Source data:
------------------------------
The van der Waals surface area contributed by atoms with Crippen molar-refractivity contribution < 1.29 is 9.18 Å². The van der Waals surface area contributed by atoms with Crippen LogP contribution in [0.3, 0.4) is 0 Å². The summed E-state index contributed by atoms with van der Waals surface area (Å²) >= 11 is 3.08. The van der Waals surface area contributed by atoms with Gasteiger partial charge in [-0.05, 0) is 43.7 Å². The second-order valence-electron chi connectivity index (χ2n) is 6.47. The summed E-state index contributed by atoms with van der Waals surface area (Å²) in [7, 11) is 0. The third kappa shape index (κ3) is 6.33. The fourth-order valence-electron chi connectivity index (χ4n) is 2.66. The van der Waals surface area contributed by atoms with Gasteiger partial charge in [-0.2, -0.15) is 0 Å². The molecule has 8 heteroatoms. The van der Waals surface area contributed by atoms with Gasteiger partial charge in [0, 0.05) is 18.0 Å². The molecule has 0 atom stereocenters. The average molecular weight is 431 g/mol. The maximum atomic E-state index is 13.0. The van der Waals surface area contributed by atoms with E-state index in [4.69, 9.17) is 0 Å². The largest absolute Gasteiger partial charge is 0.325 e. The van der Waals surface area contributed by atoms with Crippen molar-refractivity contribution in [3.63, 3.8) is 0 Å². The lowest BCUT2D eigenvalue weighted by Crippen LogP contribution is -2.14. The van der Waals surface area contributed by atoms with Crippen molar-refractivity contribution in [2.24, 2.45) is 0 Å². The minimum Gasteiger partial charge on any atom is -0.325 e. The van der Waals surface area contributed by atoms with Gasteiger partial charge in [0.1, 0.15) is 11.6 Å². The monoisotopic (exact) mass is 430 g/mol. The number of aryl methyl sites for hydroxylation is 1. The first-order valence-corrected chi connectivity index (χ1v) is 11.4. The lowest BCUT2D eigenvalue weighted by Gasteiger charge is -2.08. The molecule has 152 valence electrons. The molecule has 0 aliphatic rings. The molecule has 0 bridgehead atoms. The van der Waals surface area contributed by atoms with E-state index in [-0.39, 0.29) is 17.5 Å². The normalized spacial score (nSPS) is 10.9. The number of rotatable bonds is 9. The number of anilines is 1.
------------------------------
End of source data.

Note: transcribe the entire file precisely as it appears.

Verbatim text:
The van der Waals surface area contributed by atoms with Crippen molar-refractivity contribution < 1.29 is 9.18 Å². The van der Waals surface area contributed by atoms with Crippen LogP contribution in [0.3, 0.4) is 0 Å². The summed E-state index contributed by atoms with van der Waals surface area (Å²) >= 11 is 3.08. The van der Waals surface area contributed by atoms with Gasteiger partial charge in [-0.05, 0) is 43.7 Å². The second-order valence-electron chi connectivity index (χ2n) is 6.47. The summed E-state index contributed by atoms with van der Waals surface area (Å²) in [7, 11) is 0. The third kappa shape index (κ3) is 6.33. The fourth-order valence-electron chi connectivity index (χ4n) is 2.66. The van der Waals surface area contributed by atoms with Gasteiger partial charge in [-0.2, -0.15) is 0 Å². The molecule has 8 heteroatoms. The van der Waals surface area contributed by atoms with Gasteiger partial charge in [0, 0.05) is 18.0 Å². The molecule has 0 atom stereocenters. The average molecular weight is 431 g/mol. The maximum atomic E-state index is 13.0. The van der Waals surface area contributed by atoms with E-state index in [4.69, 9.17) is 0 Å². The largest absolute Gasteiger partial charge is 0.325 e. The van der Waals surface area contributed by atoms with Crippen molar-refractivity contribution in [3.63, 3.8) is 0 Å². The lowest BCUT2D eigenvalue weighted by Crippen LogP contribution is -2.14. The van der Waals surface area contributed by atoms with Crippen molar-refractivity contribution in [2.24, 2.45) is 0 Å². The minimum Gasteiger partial charge on any atom is -0.325 e. The van der Waals surface area contributed by atoms with Gasteiger partial charge in [0.1, 0.15) is 11.6 Å². The monoisotopic (exact) mass is 430 g/mol. The number of aryl methyl sites for hydroxylation is 1. The first-order valence-corrected chi connectivity index (χ1v) is 11.4. The lowest BCUT2D eigenvalue weighted by Gasteiger charge is -2.08. The molecule has 152 valence electrons. The molecule has 0 aliphatic rings. The molecule has 0 bridgehead atoms. The van der Waals surface area contributed by atoms with E-state index in [-0.39, 0.29) is 17.5 Å². The normalized spacial score (nSPS) is 10.9. The number of rotatable bonds is 9. The number of anilines is 1.